Jonny Johansson invited showgoers to his sunken living room set for the Acne Studios runway show, where the throwback design with abstract animal print faux-fur upholstery, which will be upcycled next season, set the tone for a nostalgic collection.
“I wanted to play with things that felt familiar,” he said backstage, recalling that his introduction to fashion was through altering a jacket his mom bought for him when he was a teenager to try to make it look more cool.
“A lot of people want to have something personal, something that says ‘I’m real,'” he said of the younger generation’s love of DIY and creative self-expression. “And in fashion, sometimes we forgot the hand,” he added of the appeal of the personal touch, which has influenced several collections this season, including Marni in Milan and Eckhaus Latta in New York.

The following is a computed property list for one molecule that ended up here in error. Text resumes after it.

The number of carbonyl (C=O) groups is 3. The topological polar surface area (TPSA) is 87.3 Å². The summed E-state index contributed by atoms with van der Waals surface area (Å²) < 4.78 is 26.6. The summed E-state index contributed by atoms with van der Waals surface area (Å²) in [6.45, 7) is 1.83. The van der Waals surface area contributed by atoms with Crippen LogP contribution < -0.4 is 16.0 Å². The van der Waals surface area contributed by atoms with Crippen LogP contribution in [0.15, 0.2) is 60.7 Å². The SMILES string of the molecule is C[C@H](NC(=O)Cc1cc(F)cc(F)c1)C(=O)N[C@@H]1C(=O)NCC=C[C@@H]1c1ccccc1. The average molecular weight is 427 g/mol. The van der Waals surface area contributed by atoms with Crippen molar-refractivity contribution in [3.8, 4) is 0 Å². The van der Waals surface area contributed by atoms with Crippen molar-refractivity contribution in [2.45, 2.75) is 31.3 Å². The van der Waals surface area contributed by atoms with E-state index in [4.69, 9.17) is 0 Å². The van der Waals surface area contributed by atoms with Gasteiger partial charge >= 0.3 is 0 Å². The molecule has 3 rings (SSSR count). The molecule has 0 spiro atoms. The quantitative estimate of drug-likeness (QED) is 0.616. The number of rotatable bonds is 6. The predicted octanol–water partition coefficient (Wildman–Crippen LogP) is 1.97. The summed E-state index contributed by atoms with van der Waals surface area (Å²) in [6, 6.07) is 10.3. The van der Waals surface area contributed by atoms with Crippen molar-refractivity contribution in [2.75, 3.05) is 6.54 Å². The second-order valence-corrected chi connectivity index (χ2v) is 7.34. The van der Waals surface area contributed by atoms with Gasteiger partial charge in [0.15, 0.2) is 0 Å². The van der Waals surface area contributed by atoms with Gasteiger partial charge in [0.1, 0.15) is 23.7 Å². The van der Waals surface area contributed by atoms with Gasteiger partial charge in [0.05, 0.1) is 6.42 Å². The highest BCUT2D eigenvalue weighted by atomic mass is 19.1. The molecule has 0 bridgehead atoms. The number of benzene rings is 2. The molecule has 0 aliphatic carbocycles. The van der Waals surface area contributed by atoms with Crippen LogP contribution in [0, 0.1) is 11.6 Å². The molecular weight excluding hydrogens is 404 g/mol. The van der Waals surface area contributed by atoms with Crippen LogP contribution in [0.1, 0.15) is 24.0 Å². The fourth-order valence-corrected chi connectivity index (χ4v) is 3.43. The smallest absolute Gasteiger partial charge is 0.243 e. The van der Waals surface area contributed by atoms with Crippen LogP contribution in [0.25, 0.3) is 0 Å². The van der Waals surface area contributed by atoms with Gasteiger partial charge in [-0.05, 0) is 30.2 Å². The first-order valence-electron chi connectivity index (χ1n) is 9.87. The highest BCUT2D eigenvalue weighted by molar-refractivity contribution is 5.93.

On the runway, that translated into holey, draped sweater dresses and bedazzled sock boots, dip-dye slipdresses, hyper high-waisted paper bag waist maxiskirts, supersized leather blazers and pants painted to look like jeans.
Draped fringe dresses and pants looks, with ripped T-shirts over top, looked cool, as did a patchwork denim ballgown, not seen on the runway since the early Aughts.
But as a whole, the collection felt a bit melancholy and in need of more polish and spark.
That said, one can hardly blame Johansson for wanting to hibernate in one of the floral duvet coats and pairs of puffer house shoes he showed. The world is pretty dark. But the brand announced on its seating cards that it has donating 100,000 Swedish krona to the war in Ukraine, and has ceased all trading in Russia as of Monday. And doing good always looks good.